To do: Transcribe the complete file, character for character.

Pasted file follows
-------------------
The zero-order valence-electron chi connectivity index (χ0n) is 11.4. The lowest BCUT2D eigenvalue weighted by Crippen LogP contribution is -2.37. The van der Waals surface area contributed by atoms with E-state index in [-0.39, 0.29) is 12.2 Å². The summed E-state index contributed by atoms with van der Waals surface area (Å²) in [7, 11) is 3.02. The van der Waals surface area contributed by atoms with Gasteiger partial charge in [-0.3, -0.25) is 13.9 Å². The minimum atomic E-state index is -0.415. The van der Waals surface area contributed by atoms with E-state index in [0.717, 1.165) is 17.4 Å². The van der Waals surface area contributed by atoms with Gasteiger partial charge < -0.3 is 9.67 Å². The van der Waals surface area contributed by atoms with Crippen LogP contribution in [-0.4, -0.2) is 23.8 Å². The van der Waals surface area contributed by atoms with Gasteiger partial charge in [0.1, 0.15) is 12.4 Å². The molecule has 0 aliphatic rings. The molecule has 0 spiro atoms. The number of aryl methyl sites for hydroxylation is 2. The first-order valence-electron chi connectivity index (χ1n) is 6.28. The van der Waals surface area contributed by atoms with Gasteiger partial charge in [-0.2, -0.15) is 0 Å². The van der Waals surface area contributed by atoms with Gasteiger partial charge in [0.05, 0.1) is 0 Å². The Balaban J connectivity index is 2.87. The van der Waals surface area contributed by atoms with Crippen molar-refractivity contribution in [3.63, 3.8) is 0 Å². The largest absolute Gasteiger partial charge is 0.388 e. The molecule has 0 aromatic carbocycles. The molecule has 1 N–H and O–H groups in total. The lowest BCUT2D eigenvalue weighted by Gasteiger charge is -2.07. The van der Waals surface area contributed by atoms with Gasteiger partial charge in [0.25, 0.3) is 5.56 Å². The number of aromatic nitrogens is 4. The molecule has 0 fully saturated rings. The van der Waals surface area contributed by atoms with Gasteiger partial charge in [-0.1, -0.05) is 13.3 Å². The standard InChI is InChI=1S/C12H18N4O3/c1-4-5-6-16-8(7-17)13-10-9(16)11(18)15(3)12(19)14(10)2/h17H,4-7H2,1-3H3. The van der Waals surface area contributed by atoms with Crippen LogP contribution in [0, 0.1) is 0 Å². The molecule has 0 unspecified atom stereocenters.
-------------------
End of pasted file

The zero-order valence-electron chi connectivity index (χ0n) is 11.4. The lowest BCUT2D eigenvalue weighted by Crippen LogP contribution is -2.37. The van der Waals surface area contributed by atoms with E-state index in [-0.39, 0.29) is 12.2 Å². The summed E-state index contributed by atoms with van der Waals surface area (Å²) in [7, 11) is 3.02. The van der Waals surface area contributed by atoms with Gasteiger partial charge in [-0.3, -0.25) is 13.9 Å². The minimum atomic E-state index is -0.415. The van der Waals surface area contributed by atoms with E-state index in [0.717, 1.165) is 17.4 Å². The van der Waals surface area contributed by atoms with Gasteiger partial charge < -0.3 is 9.67 Å². The van der Waals surface area contributed by atoms with Crippen LogP contribution in [-0.4, -0.2) is 23.8 Å². The van der Waals surface area contributed by atoms with Gasteiger partial charge in [0.1, 0.15) is 12.4 Å². The molecule has 0 aliphatic rings. The molecule has 0 spiro atoms. The number of aryl methyl sites for hydroxylation is 2. The first-order valence-electron chi connectivity index (χ1n) is 6.28. The van der Waals surface area contributed by atoms with Gasteiger partial charge in [-0.2, -0.15) is 0 Å². The van der Waals surface area contributed by atoms with Gasteiger partial charge in [0.05, 0.1) is 0 Å². The Balaban J connectivity index is 2.87. The van der Waals surface area contributed by atoms with Crippen molar-refractivity contribution in [3.63, 3.8) is 0 Å². The largest absolute Gasteiger partial charge is 0.388 e. The molecule has 0 aromatic carbocycles. The molecule has 1 N–H and O–H groups in total. The lowest BCUT2D eigenvalue weighted by Gasteiger charge is -2.07. The van der Waals surface area contributed by atoms with Gasteiger partial charge in [0.25, 0.3) is 5.56 Å². The number of aromatic nitrogens is 4. The molecule has 0 fully saturated rings. The van der Waals surface area contributed by atoms with Gasteiger partial charge in [-0.1, -0.05) is 13.3 Å². The standard InChI is InChI=1S/C12H18N4O3/c1-4-5-6-16-8(7-17)13-10-9(16)11(18)15(3)12(19)14(10)2/h17H,4-7H2,1-3H3. The van der Waals surface area contributed by atoms with Crippen LogP contribution in [0, 0.1) is 0 Å². The molecule has 0 unspecified atom stereocenters.